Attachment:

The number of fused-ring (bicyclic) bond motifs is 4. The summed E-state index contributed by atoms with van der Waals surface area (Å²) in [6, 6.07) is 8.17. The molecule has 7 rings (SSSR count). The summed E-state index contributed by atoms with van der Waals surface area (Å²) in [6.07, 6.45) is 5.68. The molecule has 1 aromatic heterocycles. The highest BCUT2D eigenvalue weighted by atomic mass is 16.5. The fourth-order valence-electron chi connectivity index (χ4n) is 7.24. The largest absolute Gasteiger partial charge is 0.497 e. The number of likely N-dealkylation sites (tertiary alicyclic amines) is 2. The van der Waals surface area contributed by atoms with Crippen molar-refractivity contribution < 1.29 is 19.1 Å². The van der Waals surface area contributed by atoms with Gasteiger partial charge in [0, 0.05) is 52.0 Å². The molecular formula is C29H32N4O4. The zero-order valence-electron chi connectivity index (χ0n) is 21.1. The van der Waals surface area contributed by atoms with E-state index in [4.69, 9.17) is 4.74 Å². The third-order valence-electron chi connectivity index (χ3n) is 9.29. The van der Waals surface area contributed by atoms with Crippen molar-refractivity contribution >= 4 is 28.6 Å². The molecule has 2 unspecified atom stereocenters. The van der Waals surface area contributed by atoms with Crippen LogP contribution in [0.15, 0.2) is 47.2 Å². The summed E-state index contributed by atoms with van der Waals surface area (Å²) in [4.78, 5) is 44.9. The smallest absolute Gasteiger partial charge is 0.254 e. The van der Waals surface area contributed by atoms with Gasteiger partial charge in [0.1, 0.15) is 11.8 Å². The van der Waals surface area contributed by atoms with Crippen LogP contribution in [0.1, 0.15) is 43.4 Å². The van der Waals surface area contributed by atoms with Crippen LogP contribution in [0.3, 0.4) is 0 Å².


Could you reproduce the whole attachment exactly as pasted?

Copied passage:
The number of fused-ring (bicyclic) bond motifs is 4. The summed E-state index contributed by atoms with van der Waals surface area (Å²) in [6, 6.07) is 8.17. The molecule has 7 rings (SSSR count). The summed E-state index contributed by atoms with van der Waals surface area (Å²) in [6.07, 6.45) is 5.68. The molecule has 1 aromatic heterocycles. The highest BCUT2D eigenvalue weighted by atomic mass is 16.5. The fourth-order valence-electron chi connectivity index (χ4n) is 7.24. The largest absolute Gasteiger partial charge is 0.497 e. The number of likely N-dealkylation sites (tertiary alicyclic amines) is 2. The van der Waals surface area contributed by atoms with Crippen molar-refractivity contribution < 1.29 is 19.1 Å². The van der Waals surface area contributed by atoms with Gasteiger partial charge in [0, 0.05) is 52.0 Å². The molecular formula is C29H32N4O4. The zero-order valence-electron chi connectivity index (χ0n) is 21.1. The van der Waals surface area contributed by atoms with E-state index in [4.69, 9.17) is 4.74 Å². The third-order valence-electron chi connectivity index (χ3n) is 9.29. The van der Waals surface area contributed by atoms with Crippen molar-refractivity contribution >= 4 is 28.6 Å². The molecule has 2 unspecified atom stereocenters. The van der Waals surface area contributed by atoms with Crippen LogP contribution in [0.15, 0.2) is 47.2 Å². The summed E-state index contributed by atoms with van der Waals surface area (Å²) in [4.78, 5) is 44.9. The smallest absolute Gasteiger partial charge is 0.254 e. The van der Waals surface area contributed by atoms with Gasteiger partial charge in [0.1, 0.15) is 11.8 Å². The van der Waals surface area contributed by atoms with Crippen LogP contribution in [0.1, 0.15) is 43.4 Å². The van der Waals surface area contributed by atoms with Crippen LogP contribution in [0.3, 0.4) is 0 Å².